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6. Cyber Incident Worryingly Common
Nearly half of all seafarers have worked on vessels that have been compromised by a cyber incident. However, around 90 per cent of crew have not been trained in any form of cyber security. These were two of the striking facts that delegates were told at Riviera Maritime Media’s Maritime Cyber Risk Management Summit being held in London in association with multinational law firm Norton Rose Fulbright. The problems include malware insertion, digital virus attack, or software updating issues. An alarming statistic is that 95 per cent of cyber breaches are human-related.
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7. Counting the Cost of Loss
The Korea Shipowners’ Association has estimated that if Hanjin Shipping and Hyundai Merchant Marine were to go bankrupt, 5,400 jobs would be lost and the Korean economy would take a $19.13bn hit. South Korea’s top two lines are both going through painful creditor-led restructuring at the moment. Among entities likely to be hit hardest were the pair to fold is the port of Busan, the association said. South Korea’s largest port could lose around $1.12bn if both lines disappeared. Gerry Wang, the founder of Seaspan, which has a number of ships on charter to Hanjin Shipping, said the Korean government needs to act firmly and fast.
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8. Experts Discuss Surveillance
Maritime security experts have met in Rio de Janeiro, Brazil to share expertise on how cooperation on maritime surveillance monitoring and communication systems in the South Atlantic can benefit countries in west and central Africa. Delegates from 11 African countries, the Brazilian Navy and various African regional organizations and other countries shared their experiences and challenges in enhancing maritime security, with a view to improving maritime security through better maritime governance, maritime situation awareness and cooperation across the South Atlantic.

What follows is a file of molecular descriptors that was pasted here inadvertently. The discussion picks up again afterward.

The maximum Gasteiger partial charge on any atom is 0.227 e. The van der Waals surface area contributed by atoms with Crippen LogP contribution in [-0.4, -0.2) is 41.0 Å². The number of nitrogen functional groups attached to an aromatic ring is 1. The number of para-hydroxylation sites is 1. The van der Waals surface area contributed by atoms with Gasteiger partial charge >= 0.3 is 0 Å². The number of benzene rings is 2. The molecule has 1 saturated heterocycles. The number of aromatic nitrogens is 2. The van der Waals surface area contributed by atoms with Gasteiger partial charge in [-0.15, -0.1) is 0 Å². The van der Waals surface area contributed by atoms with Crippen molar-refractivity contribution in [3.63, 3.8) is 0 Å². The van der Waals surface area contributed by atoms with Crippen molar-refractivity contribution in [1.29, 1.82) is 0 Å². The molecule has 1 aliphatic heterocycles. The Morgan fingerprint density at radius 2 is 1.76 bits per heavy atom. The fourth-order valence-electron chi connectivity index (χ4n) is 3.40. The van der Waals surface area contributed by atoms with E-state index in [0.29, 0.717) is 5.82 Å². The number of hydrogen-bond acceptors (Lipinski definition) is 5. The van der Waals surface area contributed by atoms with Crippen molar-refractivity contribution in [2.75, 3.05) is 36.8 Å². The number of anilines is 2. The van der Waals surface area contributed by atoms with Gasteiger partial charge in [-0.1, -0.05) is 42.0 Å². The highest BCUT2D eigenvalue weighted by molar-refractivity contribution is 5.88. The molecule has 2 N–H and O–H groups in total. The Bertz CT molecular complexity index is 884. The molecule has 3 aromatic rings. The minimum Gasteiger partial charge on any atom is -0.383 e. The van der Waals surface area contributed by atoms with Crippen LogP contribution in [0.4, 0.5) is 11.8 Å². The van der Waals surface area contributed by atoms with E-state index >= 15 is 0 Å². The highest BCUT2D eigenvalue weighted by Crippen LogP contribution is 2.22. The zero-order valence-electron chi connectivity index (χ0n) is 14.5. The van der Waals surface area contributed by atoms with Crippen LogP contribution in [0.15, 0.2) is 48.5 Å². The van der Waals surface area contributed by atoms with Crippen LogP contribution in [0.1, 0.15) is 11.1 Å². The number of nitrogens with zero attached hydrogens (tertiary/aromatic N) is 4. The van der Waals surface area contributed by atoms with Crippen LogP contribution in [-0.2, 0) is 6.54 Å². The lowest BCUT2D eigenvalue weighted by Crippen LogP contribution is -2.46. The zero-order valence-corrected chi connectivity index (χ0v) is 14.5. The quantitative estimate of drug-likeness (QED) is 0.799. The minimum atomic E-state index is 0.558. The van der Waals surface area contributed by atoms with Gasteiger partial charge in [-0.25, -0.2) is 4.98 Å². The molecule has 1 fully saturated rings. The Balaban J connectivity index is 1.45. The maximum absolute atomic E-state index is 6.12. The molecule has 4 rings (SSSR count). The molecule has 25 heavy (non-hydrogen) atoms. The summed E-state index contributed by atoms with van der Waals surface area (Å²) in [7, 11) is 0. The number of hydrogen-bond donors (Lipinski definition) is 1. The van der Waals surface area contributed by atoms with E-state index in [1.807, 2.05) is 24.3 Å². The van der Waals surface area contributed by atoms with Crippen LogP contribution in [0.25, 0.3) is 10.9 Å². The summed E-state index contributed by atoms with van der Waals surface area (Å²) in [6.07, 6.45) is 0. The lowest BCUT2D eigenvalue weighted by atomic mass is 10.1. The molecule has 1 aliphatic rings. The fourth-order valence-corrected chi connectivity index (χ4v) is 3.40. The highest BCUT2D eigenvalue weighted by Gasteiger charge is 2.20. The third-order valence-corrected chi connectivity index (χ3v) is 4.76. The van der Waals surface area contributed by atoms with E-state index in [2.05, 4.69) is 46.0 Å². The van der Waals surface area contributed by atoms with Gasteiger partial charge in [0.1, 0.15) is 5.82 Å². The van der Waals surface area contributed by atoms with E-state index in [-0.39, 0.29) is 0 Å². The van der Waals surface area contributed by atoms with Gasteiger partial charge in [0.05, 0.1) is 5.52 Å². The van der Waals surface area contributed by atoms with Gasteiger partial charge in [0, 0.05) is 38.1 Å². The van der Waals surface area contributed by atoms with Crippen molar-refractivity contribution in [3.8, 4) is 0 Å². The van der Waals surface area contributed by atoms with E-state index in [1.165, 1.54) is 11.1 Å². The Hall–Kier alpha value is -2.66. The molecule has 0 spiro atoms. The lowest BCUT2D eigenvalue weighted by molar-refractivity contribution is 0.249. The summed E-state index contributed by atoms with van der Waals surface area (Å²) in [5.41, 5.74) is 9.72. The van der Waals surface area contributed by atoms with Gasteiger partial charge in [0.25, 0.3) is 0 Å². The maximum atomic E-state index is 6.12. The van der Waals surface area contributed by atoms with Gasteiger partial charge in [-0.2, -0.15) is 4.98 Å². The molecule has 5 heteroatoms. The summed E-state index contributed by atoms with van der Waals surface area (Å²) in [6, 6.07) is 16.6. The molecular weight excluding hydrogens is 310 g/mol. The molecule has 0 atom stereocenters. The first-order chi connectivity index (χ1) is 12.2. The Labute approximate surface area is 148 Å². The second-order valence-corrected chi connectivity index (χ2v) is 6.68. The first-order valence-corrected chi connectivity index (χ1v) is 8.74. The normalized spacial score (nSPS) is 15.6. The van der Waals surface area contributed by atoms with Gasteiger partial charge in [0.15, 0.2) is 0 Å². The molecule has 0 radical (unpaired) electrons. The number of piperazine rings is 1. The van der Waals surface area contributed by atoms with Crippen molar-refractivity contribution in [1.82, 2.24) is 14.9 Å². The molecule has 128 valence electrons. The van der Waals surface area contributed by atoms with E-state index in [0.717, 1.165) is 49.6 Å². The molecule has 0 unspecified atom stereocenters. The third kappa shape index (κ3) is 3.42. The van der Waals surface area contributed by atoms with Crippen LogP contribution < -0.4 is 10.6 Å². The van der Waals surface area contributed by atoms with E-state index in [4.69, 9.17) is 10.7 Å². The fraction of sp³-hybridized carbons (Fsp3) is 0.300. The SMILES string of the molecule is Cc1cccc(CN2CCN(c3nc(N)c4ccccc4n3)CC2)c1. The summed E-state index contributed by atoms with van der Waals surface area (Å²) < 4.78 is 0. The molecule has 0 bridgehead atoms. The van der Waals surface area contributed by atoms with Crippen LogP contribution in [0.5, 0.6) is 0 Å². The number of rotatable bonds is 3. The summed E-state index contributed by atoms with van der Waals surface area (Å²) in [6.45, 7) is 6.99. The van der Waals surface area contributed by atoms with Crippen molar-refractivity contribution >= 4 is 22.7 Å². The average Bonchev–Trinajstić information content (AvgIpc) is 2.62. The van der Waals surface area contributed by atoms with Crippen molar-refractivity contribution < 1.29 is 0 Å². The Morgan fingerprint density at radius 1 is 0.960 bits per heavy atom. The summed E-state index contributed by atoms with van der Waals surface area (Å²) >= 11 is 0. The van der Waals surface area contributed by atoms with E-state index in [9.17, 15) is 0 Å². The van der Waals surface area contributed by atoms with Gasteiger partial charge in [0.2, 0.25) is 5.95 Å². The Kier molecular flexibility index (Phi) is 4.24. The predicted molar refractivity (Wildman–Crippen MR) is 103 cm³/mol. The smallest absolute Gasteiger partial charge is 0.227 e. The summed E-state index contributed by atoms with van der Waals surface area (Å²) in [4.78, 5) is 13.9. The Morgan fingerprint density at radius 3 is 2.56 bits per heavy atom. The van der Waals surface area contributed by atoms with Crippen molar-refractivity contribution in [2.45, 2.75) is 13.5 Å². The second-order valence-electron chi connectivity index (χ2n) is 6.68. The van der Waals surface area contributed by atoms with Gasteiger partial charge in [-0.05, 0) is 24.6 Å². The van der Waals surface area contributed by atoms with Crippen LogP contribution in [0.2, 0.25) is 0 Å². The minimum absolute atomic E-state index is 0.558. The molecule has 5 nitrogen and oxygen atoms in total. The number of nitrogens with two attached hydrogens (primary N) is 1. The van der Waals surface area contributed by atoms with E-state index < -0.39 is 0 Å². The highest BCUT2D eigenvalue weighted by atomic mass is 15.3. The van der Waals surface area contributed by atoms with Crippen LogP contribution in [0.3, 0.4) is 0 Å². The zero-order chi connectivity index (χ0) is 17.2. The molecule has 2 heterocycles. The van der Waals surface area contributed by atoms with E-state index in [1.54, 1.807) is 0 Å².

http://goo.gl/pIMEOm
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9. P&I Merger Talks End
Britannia and UK P&I Clubs have ended discussions regarding a potential merger. In a statement, the clubs said: “While a number of potential synergies and benefits were recognised, no agreement could be reached on acceptable terms and the discussions have now been terminated.” Talks between the two over a potential merger began in February. The industry was mixed in its views on the merger, some fearing the power of such a large Club in the market, while others doubted the benefits it would actually deliver for the newly formed entity.
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10. Time for New Emissions Approach
Shipping needs to come up with an IMO-led global solution to fight emissions, and must not go down the regionalisation route, a leading shipowner said yesterday. “We believe that shipping, together with all other industry sectors, must be part of the solution to limit the increase in global temperature, as we clearly are a global contributor to carbon emissions”, said the president of the European Community Shipowners’ Associations (ECSA), Niels Smedegaard, addressing a symposium on decarbonisation of shipping held in Antwerp yesterday.